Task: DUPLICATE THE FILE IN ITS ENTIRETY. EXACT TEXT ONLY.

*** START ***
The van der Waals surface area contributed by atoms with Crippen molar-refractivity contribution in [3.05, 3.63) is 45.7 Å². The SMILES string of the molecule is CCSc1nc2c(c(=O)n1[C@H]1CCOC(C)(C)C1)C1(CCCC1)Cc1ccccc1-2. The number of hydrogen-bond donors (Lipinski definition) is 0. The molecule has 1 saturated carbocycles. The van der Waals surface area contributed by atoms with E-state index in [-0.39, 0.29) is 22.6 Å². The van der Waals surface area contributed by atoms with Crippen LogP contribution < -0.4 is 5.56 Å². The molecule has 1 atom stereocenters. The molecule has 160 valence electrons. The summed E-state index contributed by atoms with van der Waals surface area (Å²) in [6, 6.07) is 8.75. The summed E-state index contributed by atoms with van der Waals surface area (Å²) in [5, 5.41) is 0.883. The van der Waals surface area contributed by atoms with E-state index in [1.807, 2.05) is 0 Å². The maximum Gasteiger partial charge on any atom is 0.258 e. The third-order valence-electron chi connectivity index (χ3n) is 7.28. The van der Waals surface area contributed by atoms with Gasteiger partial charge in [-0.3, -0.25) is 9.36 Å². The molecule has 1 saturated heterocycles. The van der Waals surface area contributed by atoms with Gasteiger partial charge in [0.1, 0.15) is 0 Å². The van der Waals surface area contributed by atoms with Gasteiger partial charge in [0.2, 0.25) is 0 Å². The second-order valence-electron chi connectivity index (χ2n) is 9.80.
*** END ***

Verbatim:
The van der Waals surface area contributed by atoms with Crippen molar-refractivity contribution in [3.05, 3.63) is 45.7 Å². The SMILES string of the molecule is CCSc1nc2c(c(=O)n1[C@H]1CCOC(C)(C)C1)C1(CCCC1)Cc1ccccc1-2. The number of hydrogen-bond donors (Lipinski definition) is 0. The molecule has 1 saturated carbocycles. The van der Waals surface area contributed by atoms with E-state index in [-0.39, 0.29) is 22.6 Å². The van der Waals surface area contributed by atoms with Crippen LogP contribution < -0.4 is 5.56 Å². The molecule has 1 atom stereocenters. The molecule has 160 valence electrons. The summed E-state index contributed by atoms with van der Waals surface area (Å²) in [6, 6.07) is 8.75. The summed E-state index contributed by atoms with van der Waals surface area (Å²) in [5, 5.41) is 0.883. The van der Waals surface area contributed by atoms with E-state index in [1.807, 2.05) is 0 Å². The maximum Gasteiger partial charge on any atom is 0.258 e. The third-order valence-electron chi connectivity index (χ3n) is 7.28. The van der Waals surface area contributed by atoms with Gasteiger partial charge in [-0.3, -0.25) is 9.36 Å². The molecule has 1 saturated heterocycles. The van der Waals surface area contributed by atoms with Gasteiger partial charge in [0.1, 0.15) is 0 Å². The van der Waals surface area contributed by atoms with Gasteiger partial charge in [0.2, 0.25) is 0 Å². The second-order valence-electron chi connectivity index (χ2n) is 9.80.